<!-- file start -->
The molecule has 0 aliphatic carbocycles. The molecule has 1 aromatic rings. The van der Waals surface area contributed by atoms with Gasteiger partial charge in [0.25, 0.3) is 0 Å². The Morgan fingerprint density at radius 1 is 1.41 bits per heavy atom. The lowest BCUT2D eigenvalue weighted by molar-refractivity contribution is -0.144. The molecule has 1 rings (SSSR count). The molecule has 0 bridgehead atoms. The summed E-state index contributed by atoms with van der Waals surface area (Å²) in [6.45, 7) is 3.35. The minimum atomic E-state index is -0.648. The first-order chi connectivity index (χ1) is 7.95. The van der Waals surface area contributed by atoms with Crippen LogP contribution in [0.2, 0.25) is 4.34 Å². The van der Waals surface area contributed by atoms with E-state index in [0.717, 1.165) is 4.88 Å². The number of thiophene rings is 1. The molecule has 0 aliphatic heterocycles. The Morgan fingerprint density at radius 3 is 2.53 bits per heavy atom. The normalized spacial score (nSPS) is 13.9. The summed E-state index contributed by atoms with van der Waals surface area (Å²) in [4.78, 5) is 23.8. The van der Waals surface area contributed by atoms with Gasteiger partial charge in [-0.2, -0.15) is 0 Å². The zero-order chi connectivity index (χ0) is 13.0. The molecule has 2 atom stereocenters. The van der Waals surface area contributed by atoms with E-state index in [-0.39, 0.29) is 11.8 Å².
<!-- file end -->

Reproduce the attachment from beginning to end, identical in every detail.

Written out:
The molecule has 0 aliphatic carbocycles. The molecule has 1 aromatic rings. The van der Waals surface area contributed by atoms with Gasteiger partial charge in [0.25, 0.3) is 0 Å². The Morgan fingerprint density at radius 1 is 1.41 bits per heavy atom. The lowest BCUT2D eigenvalue weighted by molar-refractivity contribution is -0.144. The molecule has 1 rings (SSSR count). The molecule has 0 bridgehead atoms. The summed E-state index contributed by atoms with van der Waals surface area (Å²) in [6.45, 7) is 3.35. The minimum atomic E-state index is -0.648. The first-order chi connectivity index (χ1) is 7.95. The van der Waals surface area contributed by atoms with Crippen LogP contribution in [0.2, 0.25) is 4.34 Å². The van der Waals surface area contributed by atoms with E-state index in [0.717, 1.165) is 4.88 Å². The number of thiophene rings is 1. The molecule has 0 aliphatic heterocycles. The Morgan fingerprint density at radius 3 is 2.53 bits per heavy atom. The normalized spacial score (nSPS) is 13.9. The summed E-state index contributed by atoms with van der Waals surface area (Å²) in [4.78, 5) is 23.8. The van der Waals surface area contributed by atoms with Gasteiger partial charge in [-0.2, -0.15) is 0 Å². The zero-order chi connectivity index (χ0) is 13.0. The molecule has 2 atom stereocenters. The van der Waals surface area contributed by atoms with E-state index in [-0.39, 0.29) is 11.8 Å².